The oil price rose in September (+4.11%). In sterling terms, it has risen 44.96% over one year driven by sanctions on Iran and supply constraints within the US shale pipeline. These are expected to ease once infrastructure comes on stream next year, but the oil price may yet rise further in the interim.
Performance of RPW Models over one month to 30th September 2018
All RPW models declined modestly over the month.
Performance of RPW Models Year to Date to 30th September 2018
All RPW Models have made gains so far this year.
Performance of RPW Models over 1 Year to 30th September 2018
Over one year to 30th September 2018, the Adventurous model has returned 10.86% and the Cautious model 2.14%. (Source: Financial Express Analytics, Total return, Gross of fees, as at 30th September 2018).
Please note that these figures are unaudited and indicative. The performance of actual client portfolios may be different. The effect of fees will reduce the returns achieved.
The best performing fund over the month was Legg Mason IF Japan Equity (+2.88%) closely followed by Schroder Tokyo (+2.6%). iShares 100 UK Equity Index (+0.47%) and Man GLG Undervalued Assets (+0.37%) scraped into positive territory as did L&G US Index Trust (+0.11%) and L&G UK Property (+0.09%) along with the two cash funds, Fidelity Cash and Royal London Cash Plus. All other funds declined over the month with Baillie Gifford the worst performer, falling 3.34%, reflecting reduced risk appetite for Emerging Markets.
Another choppy month in September and some fairly significant declines so far in October with the MSCI Emerging Markets index down 7.05% and FTSE World Europe ex UK index down 6.39% but it’s not yet clear if this the start of a sustained correction or just more of the volatility that has characterised 2018 and which was entirely absent for the whole of 2017.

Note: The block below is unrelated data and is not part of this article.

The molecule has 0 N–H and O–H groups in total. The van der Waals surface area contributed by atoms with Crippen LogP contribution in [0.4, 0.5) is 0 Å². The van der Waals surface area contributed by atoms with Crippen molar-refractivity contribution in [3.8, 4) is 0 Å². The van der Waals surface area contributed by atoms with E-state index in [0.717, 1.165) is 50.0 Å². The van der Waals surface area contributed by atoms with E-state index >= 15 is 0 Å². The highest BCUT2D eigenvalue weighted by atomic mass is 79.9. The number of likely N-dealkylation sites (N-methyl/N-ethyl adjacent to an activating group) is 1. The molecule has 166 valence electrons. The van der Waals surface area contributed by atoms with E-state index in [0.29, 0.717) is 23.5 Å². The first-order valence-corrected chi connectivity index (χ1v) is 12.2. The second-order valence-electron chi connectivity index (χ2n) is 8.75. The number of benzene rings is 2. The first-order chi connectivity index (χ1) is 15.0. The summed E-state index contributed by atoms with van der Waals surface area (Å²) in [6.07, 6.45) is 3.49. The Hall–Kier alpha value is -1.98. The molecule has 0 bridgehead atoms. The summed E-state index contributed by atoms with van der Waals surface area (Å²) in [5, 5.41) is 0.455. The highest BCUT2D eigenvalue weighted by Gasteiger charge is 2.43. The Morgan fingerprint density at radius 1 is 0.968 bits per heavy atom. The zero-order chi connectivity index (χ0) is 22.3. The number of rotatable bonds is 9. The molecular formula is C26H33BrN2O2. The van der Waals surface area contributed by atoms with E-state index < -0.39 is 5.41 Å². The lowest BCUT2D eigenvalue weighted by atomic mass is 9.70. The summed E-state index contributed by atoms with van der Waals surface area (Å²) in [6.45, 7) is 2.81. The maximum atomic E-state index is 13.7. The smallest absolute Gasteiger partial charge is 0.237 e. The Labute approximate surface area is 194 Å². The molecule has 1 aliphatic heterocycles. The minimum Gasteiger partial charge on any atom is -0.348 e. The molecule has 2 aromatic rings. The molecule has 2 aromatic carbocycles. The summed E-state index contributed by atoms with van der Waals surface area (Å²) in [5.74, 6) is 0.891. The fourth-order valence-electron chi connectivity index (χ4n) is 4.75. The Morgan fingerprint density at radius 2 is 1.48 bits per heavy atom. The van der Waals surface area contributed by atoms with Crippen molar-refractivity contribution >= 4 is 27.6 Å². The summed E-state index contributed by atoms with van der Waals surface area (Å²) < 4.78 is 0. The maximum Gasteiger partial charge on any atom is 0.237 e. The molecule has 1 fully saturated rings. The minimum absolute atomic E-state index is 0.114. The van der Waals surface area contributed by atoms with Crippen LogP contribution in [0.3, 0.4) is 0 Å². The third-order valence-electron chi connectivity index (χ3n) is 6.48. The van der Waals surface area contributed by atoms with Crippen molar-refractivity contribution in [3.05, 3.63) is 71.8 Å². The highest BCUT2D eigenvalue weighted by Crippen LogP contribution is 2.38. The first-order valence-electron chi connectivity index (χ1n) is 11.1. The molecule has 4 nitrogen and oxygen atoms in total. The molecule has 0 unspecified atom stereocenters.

Investor sentiment is jittery and cash levels are quite high. The consensus view seems to be that an economic downturn is likely in 2020 but that, meanwhile, global growth, fuelled by the US, remains strong and more emerging market economies are now growing than at any point since the financial crisis of 2007/8. Risks of a policy error by central bankers trying to unwind quantitative easing abound but, in the US, at least, it seems to be working and the Federal Reserve is moving back into a position where they will have firepower to stimulate a slowing economy when it comes. In general, consumer confidence is high, underpinned by rising wages which have started to increase slowly but not yet threaten inflation levels. As many have said we must be closer to the end of the cycle than the beginning but valuations are not yet excessive and some areas such as the UK are offering good value. Moreover, in the UK, the interest rate that is achievable on most cash deposits is still well below the rate of inflation and so for those investors who are willing to take the risk and who wish to preserve their purchasing power it makes sense to invest in the markets.
In any event, trying to time market corrections remains highly contentious. It can be all too easy to sell and feel briefly smug but timing when to buy back is another matter altogether. Maintaining a diversified portfolio that is consistent with a client’s longer-term attitude to risk and capacity for loss with a disciplined approach to asset allocation with regular re-balancing is what underpins long term wealth creation.
Volatility is likely to persist and investors should continue to maintain diversified portfolios with a blend of defensive and more risky investments. A disciplined approach to asset allocation and identifying good active managers who can navigate these conditions successfully remains of the utmost importance.
11th October 2018